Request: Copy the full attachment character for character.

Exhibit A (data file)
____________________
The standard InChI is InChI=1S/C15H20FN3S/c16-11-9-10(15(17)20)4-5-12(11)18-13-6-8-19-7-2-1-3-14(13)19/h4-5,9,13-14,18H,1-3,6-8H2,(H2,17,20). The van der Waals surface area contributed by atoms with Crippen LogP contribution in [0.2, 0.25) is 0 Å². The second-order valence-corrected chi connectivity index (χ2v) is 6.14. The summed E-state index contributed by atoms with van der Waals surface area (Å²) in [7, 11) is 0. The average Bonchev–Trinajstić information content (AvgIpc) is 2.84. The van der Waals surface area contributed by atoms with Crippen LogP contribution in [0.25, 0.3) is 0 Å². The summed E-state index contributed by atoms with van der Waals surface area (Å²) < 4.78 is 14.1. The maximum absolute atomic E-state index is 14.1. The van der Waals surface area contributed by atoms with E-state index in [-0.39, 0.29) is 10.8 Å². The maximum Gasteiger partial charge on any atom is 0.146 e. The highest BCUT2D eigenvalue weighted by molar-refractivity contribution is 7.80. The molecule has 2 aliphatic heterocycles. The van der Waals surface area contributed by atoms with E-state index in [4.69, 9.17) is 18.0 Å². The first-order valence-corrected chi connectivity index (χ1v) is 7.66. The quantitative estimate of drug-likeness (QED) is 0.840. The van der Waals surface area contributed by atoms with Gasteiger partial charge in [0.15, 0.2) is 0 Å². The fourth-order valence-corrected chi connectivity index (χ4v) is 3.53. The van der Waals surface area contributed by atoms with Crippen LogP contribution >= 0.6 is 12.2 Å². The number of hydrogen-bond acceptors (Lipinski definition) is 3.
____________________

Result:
The standard InChI is InChI=1S/C15H20FN3S/c16-11-9-10(15(17)20)4-5-12(11)18-13-6-8-19-7-2-1-3-14(13)19/h4-5,9,13-14,18H,1-3,6-8H2,(H2,17,20). The van der Waals surface area contributed by atoms with Crippen LogP contribution in [0.2, 0.25) is 0 Å². The second-order valence-corrected chi connectivity index (χ2v) is 6.14. The summed E-state index contributed by atoms with van der Waals surface area (Å²) in [7, 11) is 0. The average Bonchev–Trinajstić information content (AvgIpc) is 2.84. The van der Waals surface area contributed by atoms with Crippen LogP contribution in [0.25, 0.3) is 0 Å². The summed E-state index contributed by atoms with van der Waals surface area (Å²) < 4.78 is 14.1. The maximum absolute atomic E-state index is 14.1. The van der Waals surface area contributed by atoms with E-state index in [-0.39, 0.29) is 10.8 Å². The maximum Gasteiger partial charge on any atom is 0.146 e. The highest BCUT2D eigenvalue weighted by molar-refractivity contribution is 7.80. The molecule has 2 aliphatic heterocycles. The van der Waals surface area contributed by atoms with E-state index in [4.69, 9.17) is 18.0 Å². The first-order valence-corrected chi connectivity index (χ1v) is 7.66. The quantitative estimate of drug-likeness (QED) is 0.840. The van der Waals surface area contributed by atoms with Gasteiger partial charge in [0.15, 0.2) is 0 Å². The fourth-order valence-corrected chi connectivity index (χ4v) is 3.53. The van der Waals surface area contributed by atoms with Crippen LogP contribution >= 0.6 is 12.2 Å². The number of hydrogen-bond acceptors (Lipinski definition) is 3.